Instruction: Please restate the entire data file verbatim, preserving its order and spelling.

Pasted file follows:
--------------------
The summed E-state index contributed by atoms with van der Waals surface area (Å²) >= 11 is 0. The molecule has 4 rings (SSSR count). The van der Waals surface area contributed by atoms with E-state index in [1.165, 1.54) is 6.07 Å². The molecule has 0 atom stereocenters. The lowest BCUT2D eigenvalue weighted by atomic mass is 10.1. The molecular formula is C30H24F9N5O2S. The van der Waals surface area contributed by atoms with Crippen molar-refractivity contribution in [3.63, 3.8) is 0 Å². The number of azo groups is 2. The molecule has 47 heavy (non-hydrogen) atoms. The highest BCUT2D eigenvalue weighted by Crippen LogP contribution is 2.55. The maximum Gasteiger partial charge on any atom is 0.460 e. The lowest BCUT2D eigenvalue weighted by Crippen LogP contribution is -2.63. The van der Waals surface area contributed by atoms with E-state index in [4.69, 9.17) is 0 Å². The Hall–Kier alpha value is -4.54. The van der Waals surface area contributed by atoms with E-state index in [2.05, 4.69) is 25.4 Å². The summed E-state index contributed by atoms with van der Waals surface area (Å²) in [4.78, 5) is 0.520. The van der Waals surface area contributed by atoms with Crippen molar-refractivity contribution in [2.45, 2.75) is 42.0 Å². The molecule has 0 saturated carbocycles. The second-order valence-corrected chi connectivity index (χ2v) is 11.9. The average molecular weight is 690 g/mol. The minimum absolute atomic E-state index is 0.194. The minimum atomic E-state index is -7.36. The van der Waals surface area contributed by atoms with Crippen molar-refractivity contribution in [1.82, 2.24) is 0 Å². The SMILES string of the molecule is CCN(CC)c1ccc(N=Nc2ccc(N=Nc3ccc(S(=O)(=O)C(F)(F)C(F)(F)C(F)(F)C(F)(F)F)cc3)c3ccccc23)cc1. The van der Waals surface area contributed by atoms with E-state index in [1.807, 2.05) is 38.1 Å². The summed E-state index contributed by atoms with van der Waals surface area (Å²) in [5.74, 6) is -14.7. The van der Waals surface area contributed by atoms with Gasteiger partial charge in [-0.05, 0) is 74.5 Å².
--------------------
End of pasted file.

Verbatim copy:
The summed E-state index contributed by atoms with van der Waals surface area (Å²) >= 11 is 0. The molecule has 4 rings (SSSR count). The van der Waals surface area contributed by atoms with E-state index in [1.165, 1.54) is 6.07 Å². The molecule has 0 atom stereocenters. The lowest BCUT2D eigenvalue weighted by atomic mass is 10.1. The molecular formula is C30H24F9N5O2S. The van der Waals surface area contributed by atoms with Crippen molar-refractivity contribution in [3.63, 3.8) is 0 Å². The number of azo groups is 2. The molecule has 47 heavy (non-hydrogen) atoms. The highest BCUT2D eigenvalue weighted by Crippen LogP contribution is 2.55. The maximum Gasteiger partial charge on any atom is 0.460 e. The lowest BCUT2D eigenvalue weighted by Crippen LogP contribution is -2.63. The van der Waals surface area contributed by atoms with E-state index in [4.69, 9.17) is 0 Å². The Hall–Kier alpha value is -4.54. The van der Waals surface area contributed by atoms with E-state index in [2.05, 4.69) is 25.4 Å². The summed E-state index contributed by atoms with van der Waals surface area (Å²) in [4.78, 5) is 0.520. The van der Waals surface area contributed by atoms with Crippen molar-refractivity contribution in [2.45, 2.75) is 42.0 Å². The molecule has 0 saturated carbocycles. The second-order valence-corrected chi connectivity index (χ2v) is 11.9. The average molecular weight is 690 g/mol. The minimum absolute atomic E-state index is 0.194. The minimum atomic E-state index is -7.36. The van der Waals surface area contributed by atoms with Crippen molar-refractivity contribution in [1.82, 2.24) is 0 Å². The SMILES string of the molecule is CCN(CC)c1ccc(N=Nc2ccc(N=Nc3ccc(S(=O)(=O)C(F)(F)C(F)(F)C(F)(F)C(F)(F)F)cc3)c3ccccc23)cc1. The van der Waals surface area contributed by atoms with E-state index in [1.807, 2.05) is 38.1 Å². The summed E-state index contributed by atoms with van der Waals surface area (Å²) in [5.74, 6) is -14.7. The van der Waals surface area contributed by atoms with Gasteiger partial charge in [-0.05, 0) is 74.5 Å².